On July 4, 1917, the day on which the United States celebrates its independence, U.S. troops make their first public display of World War I, marching through the streets of Paris to the grave of the Marquis de Lafayette, a French aristocrat and hero of the American Revolutionary War.
Though the first large numbers of U.S. troops arrived in St. Nazaire, France, on June 26, 1916, almost three months after the formal U.S. declaration of war in early April, they were by no means to have an immediate effect on the battlefields of World War I. First, the American troops, many of them new recruits or conscripts, needed to be trained and organized into efficient battalions. They also needed to be reinforced by more of their number before they could have the strength to face Germany on the Western Front.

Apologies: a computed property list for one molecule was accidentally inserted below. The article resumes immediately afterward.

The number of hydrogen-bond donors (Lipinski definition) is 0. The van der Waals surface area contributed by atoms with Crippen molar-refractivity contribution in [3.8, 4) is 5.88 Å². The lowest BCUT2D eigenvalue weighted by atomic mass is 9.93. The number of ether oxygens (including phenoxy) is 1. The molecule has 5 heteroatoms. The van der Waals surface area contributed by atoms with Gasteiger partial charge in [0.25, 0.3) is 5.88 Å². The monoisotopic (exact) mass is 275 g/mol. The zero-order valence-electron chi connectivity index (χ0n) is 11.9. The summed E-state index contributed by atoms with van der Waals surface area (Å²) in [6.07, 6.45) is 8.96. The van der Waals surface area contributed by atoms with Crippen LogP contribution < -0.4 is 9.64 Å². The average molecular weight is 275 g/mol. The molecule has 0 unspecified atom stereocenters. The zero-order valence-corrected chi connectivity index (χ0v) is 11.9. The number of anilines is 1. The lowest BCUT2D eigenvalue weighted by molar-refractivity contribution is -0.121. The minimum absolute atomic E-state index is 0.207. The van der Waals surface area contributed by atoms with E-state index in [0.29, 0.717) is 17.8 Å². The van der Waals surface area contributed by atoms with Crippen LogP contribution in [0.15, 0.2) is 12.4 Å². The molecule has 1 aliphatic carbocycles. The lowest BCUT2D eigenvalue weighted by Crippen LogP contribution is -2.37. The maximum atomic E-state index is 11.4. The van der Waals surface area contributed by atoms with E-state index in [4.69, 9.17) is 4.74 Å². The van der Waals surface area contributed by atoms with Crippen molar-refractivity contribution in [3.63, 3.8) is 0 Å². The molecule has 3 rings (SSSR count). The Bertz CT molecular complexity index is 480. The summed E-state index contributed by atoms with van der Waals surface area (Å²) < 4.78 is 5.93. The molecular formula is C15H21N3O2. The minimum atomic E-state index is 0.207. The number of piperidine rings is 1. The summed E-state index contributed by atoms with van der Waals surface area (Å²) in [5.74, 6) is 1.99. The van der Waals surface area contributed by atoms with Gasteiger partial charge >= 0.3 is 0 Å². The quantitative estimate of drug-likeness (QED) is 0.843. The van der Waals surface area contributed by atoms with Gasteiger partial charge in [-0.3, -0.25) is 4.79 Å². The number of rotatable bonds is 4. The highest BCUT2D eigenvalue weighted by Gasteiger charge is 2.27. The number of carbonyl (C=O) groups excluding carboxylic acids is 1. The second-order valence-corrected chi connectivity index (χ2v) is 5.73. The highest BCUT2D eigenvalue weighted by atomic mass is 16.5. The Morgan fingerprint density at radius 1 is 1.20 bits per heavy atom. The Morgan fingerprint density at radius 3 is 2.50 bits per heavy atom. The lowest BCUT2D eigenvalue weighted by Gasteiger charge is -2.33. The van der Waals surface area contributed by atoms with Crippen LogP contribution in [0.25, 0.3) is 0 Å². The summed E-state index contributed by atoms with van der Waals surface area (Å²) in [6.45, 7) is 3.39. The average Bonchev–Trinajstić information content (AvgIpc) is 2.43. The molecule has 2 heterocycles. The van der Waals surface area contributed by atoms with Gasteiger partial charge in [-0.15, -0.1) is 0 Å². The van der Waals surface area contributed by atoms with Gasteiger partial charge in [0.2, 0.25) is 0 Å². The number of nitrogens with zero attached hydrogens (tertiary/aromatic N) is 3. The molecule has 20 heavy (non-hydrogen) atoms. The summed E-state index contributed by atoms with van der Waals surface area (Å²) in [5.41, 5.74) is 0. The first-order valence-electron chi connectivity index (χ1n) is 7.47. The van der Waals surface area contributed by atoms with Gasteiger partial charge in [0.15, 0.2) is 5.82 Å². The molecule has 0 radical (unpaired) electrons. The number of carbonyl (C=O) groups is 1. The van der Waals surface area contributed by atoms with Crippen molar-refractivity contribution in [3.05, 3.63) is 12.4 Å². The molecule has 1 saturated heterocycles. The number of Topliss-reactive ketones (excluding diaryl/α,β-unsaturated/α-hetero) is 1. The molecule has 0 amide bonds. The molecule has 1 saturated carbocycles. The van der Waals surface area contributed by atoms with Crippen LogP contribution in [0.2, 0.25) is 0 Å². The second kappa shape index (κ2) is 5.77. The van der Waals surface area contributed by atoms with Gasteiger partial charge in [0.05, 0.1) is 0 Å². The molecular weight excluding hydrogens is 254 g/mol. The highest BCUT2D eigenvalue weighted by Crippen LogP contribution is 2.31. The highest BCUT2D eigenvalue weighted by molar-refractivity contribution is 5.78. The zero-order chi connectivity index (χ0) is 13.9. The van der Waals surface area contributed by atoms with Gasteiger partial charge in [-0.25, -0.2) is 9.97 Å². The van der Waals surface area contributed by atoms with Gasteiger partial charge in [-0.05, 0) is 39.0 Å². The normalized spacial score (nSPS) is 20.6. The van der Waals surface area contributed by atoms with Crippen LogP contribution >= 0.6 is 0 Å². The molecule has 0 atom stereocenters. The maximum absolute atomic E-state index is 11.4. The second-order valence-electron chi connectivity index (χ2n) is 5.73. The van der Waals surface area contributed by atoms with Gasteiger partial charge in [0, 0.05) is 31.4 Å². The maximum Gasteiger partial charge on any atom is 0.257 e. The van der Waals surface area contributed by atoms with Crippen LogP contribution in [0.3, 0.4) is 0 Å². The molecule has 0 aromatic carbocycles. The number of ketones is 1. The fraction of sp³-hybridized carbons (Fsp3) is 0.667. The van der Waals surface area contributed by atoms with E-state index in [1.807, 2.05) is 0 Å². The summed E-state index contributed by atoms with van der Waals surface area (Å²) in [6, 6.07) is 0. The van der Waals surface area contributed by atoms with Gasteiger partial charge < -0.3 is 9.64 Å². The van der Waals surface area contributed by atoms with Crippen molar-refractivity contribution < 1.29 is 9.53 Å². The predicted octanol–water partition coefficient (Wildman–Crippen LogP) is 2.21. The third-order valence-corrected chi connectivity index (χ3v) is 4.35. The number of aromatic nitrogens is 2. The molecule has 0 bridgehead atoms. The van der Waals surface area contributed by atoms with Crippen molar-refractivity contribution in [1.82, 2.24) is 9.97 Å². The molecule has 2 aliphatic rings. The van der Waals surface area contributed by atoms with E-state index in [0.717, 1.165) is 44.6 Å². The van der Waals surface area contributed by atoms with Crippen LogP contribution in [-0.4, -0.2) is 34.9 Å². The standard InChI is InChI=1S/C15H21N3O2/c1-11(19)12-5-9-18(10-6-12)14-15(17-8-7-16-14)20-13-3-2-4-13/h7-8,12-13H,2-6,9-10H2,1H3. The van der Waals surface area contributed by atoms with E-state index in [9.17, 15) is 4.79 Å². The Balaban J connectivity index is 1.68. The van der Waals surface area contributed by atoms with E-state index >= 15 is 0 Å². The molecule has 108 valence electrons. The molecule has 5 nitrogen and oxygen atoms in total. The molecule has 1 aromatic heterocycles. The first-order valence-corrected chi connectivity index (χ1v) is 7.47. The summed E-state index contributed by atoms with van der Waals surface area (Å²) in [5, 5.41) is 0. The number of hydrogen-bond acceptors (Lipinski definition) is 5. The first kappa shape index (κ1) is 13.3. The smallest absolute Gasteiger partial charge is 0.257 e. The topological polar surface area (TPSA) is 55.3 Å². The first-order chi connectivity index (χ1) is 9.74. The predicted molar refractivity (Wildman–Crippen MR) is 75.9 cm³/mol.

The U.S. commander, General John J. Pershing, dedicated himself to the establishment of training facilities and supply operations–even so, he could only promise a significant American contribution to the fighting beginning some 10 or 12 months from that time, or the summer of 1918. As a result, though the U.S. entrance into the war gave a significant psychological–and financial–boost to the exhausted Allies, on the battlefields of France the Allied soldiers were still waiting, in vain, for the hordes of arriving Americans to relieve them.
On July 4, 1917, immense public enthusiasm greeted the first public display of American troops: a symbolic march through Paris, ending at the grave of Lafayette, who had commanded revolutionary troops against the British empire and who, by his own request, had been buried in soil brought from America. To the cheers of Parisian onlookers in front of the tomb, the American officer Colonel Charles Stanton famously declared "Lafayette, we are here!"